Pleasant and Delightful

PLEASANT AND DELIGHTFUL is a song that was first published around 1810, although some sources indicate that this specific version comes from about 1840.  And I have recently learned that it is the recurring theme melody utilized on a very good BBC trilogy To The End Of The Earth.  In the folk-revival period of the 50’s and 60’s, it was one of the more popular songs especially as most folk singers had a limited repertoire until people began to delve into earlier collections to expand their knowledge/

Jos. Morneault

P1040115

Pleasand and Delightful sample

My hero Louis[a Jo] Killen singing this wonderful song!

It was pleasant and delightful on a midsummer’s morn,
When the green fields and the meadows they were covered in corn,
And the blackbirds and thrushes sang on every green spray,
And the larks they sang melodious at the dawning of the day.
|: And the larks they sang melodious :|
And the larks they sang melodious at the dawning of the day.

Well a sailor and his true love were out walking that day.
Said the sailor to his true love, “I am bound far away.
I am bound for the Indies where the load cannons roar,
And I’m going to leave my Nancy, she’s the girl that I adore.”
|: And I’m going to leave my Nancy :|
And I’m going to leave my Nancy, she’s the girl that I adore.

Said the sailor to his true love, “Well I must be on my way,
For our topsails they are hoisted and our anchor’s a-weigh,
And the ship she lies a-waiting for the next flowing tide;
And if ever I return again, I will make you my bride.”
|: And if ever I return again :|
And if ever I return again, I will make you my bride.

Then the ring from off her finger she instantly drew
Saying, “Take this, dearest William, and my heart will go too.”
And as he embraced her, tears from her eyes fell,
Saying, “May I go along with you?” “Oh, no, my love, farewell.”
|: Saying, “May I go along with you?” :|
Saying, “May I go along with you?” “Oh, no, my love, farewell!”

 

3 thoughts on “Pleasant and Delightful

  1. JosMorn Post author

    (In response to a request to render this into “correct English” for greater ease of using a modern translation medium)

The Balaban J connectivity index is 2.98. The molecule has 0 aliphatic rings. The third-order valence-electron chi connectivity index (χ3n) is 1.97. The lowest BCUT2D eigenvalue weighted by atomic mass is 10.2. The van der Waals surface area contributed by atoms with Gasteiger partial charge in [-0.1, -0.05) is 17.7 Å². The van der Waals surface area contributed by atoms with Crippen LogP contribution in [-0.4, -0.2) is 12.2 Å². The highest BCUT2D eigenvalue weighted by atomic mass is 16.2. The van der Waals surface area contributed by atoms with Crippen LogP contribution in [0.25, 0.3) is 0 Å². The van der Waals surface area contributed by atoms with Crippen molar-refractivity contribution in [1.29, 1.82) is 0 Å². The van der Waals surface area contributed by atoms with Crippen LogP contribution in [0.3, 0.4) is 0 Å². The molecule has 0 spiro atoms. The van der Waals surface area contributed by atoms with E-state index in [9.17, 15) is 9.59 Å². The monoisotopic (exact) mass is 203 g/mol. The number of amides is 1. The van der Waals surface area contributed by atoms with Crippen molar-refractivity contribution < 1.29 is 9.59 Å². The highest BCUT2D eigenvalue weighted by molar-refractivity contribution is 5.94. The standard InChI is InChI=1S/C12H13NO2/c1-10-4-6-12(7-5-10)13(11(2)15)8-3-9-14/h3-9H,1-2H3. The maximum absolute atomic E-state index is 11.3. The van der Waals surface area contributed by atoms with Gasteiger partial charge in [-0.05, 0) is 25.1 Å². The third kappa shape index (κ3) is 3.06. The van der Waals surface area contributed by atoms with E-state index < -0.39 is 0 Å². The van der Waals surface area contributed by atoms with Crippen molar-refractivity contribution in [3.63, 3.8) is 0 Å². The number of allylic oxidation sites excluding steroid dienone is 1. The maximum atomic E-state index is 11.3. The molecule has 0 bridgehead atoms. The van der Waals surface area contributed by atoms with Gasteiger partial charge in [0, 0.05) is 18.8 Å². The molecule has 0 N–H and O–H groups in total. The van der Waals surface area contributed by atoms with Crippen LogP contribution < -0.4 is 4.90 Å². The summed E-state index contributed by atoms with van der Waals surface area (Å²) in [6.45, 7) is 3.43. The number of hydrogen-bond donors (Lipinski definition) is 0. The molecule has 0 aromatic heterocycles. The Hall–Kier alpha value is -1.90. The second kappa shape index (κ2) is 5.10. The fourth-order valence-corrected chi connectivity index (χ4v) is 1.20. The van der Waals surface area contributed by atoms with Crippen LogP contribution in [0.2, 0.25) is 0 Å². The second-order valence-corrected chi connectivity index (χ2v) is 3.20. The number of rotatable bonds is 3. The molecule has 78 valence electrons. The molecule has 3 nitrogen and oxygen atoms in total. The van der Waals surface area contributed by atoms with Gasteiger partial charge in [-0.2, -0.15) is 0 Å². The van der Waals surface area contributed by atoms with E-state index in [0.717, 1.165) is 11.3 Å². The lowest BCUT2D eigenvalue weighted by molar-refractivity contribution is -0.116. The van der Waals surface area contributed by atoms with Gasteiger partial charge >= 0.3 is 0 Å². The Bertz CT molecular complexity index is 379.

That’s a rather broad request, I’m afraid. The style of lyrics reflects a variety of localisms, sometimes of the performer, sometimes of the source then imitated by the performer… Such as an American effecting an Irish or Scottish accent either because it was the way he/she learned the song or because the words were written down in such a manner as to imitate such an accent when read aloud. Many authors have famously utilized this latter style, such as James Joyce, Mark Twain, among others.

    Reply
  2. Helena

    Hi. I remember my dear Dad singing this to me. Any idea who wrote it or what it’s origins are?

    Reply
    1. Joseph Morneault

      In its current form it is believed to be from probably the very late 19th century and also went by the name “A Sailor and His True Love”. The earliest recordings of it are from the 1930s. An older version of the song is called “Jimmy and his True Love” or “Jemmy and His True Love” which is believed to have originated from the early 17th century as a broadside ballad published in London. As for the actual author…

      Some evidence has been found to show that sometimes a broadside ballad was a printed formality of a song already in some popularity at the time. Pretty rare at that point to find a specific composer.

      Reply

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